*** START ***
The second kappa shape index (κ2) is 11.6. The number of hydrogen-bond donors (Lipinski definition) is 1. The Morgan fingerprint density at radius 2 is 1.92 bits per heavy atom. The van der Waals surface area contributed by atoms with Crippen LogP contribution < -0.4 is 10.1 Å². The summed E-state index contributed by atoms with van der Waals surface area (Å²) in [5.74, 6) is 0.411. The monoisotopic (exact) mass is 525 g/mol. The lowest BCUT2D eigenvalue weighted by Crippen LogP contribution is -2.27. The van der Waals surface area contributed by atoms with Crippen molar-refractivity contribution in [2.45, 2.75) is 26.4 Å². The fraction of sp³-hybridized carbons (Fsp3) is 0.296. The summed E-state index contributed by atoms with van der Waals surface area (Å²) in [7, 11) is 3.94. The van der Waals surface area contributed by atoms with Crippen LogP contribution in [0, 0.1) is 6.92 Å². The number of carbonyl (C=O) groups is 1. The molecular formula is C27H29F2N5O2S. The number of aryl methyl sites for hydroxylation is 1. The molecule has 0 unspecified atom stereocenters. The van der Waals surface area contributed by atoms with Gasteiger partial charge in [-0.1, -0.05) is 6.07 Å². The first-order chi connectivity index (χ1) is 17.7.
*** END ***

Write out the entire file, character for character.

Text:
The second kappa shape index (κ2) is 11.6. The number of hydrogen-bond donors (Lipinski definition) is 1. The Morgan fingerprint density at radius 2 is 1.92 bits per heavy atom. The van der Waals surface area contributed by atoms with Crippen LogP contribution < -0.4 is 10.1 Å². The summed E-state index contributed by atoms with van der Waals surface area (Å²) in [5.74, 6) is 0.411. The monoisotopic (exact) mass is 525 g/mol. The lowest BCUT2D eigenvalue weighted by Crippen LogP contribution is -2.27. The van der Waals surface area contributed by atoms with Crippen molar-refractivity contribution in [2.45, 2.75) is 26.4 Å². The fraction of sp³-hybridized carbons (Fsp3) is 0.296. The summed E-state index contributed by atoms with van der Waals surface area (Å²) in [7, 11) is 3.94. The van der Waals surface area contributed by atoms with Crippen LogP contribution in [0, 0.1) is 6.92 Å². The number of carbonyl (C=O) groups is 1. The molecular formula is C27H29F2N5O2S. The number of aryl methyl sites for hydroxylation is 1. The molecule has 0 unspecified atom stereocenters. The van der Waals surface area contributed by atoms with Gasteiger partial charge in [-0.1, -0.05) is 6.07 Å². The first-order chi connectivity index (χ1) is 17.7.